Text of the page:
“As the only broadcast news organization that has increased its international news resources in recent years, NPR has always recognized the unique sensitivity among listeners to Middle East coverage,” she added. “For that reason, we are committed to doing the best job possible and we present all important views of these subjects with balance, fairness and accuracy.”
In April, the corporation created two new positions to independently assess public programing, but not necessarily related to the Middle East. Former NBC newsman Ken Bode and a former Reader’s Digest executive editor, William Schulz, were named to the ombudsman posts.
According to a report in The New York Times, the corporation’s chairman, Kenneth Tomlinson, believes public television programming is tainted by a liberal bias and is waging a campaign to correct it.
Late last year, the Times said, Tomlinson talked to S. Robert Lichter, president of the Center for Media and Public Affairs, about looking into the balance of NPR’s Middle East reporting. The corporation has not yet gone ahead with the project, Lichter told the Times.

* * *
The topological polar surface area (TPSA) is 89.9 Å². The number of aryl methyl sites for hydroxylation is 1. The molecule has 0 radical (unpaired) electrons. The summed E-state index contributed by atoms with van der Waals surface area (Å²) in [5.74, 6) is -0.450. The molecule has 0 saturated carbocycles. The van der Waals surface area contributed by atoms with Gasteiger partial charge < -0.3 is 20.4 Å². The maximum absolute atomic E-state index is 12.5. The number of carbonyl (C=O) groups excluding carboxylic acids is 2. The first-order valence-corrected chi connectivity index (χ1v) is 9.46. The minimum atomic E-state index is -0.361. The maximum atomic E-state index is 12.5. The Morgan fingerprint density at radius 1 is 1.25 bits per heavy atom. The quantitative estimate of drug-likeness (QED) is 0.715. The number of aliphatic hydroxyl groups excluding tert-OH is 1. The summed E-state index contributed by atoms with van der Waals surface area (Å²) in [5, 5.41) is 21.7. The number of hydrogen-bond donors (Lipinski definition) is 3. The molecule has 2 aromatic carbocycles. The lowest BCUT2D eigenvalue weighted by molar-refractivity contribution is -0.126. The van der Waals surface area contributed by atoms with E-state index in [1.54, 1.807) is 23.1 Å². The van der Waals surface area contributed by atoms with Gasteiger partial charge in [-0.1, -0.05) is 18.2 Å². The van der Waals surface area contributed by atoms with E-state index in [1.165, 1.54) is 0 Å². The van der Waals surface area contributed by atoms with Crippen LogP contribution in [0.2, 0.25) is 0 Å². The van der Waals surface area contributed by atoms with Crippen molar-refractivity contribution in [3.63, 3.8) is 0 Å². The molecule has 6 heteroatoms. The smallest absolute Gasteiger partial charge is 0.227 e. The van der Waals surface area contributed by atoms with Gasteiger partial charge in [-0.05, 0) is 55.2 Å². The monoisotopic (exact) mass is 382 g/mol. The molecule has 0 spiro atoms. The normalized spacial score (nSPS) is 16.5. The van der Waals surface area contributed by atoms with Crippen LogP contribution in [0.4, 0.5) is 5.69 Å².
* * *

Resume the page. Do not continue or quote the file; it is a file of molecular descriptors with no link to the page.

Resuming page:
“I think there’s a concern that the motivations are political as much as they may be journalistic,” NPR’s ombudsman, Jeffrey Dvorkin, told JTA.
“There are a lot of organizations that monitor NPR’s coverage and not just on the Middle East, and CPB does have an obligation to make sure that the programing it supports is fair — so I don’t think that looking into this is entirely unexpected,” he said. “But CPB also has an obligation be a firewall between broadcasters and the interest groups. That’s the part that has people confused.”
One shouldn’t assume that all American Jews oppose NPR’s coverage of Israel, said Martin Raffel, acting executive director of the Jewish Council for Public Affairs.
“The community’s not monolithic in its approach to NPR,” he said. “There are some people who believe that NPR’s coverage is just fine.”
For his part, Raffel said he believes “there is an issue here that needs to be addressed — or a series of issues.”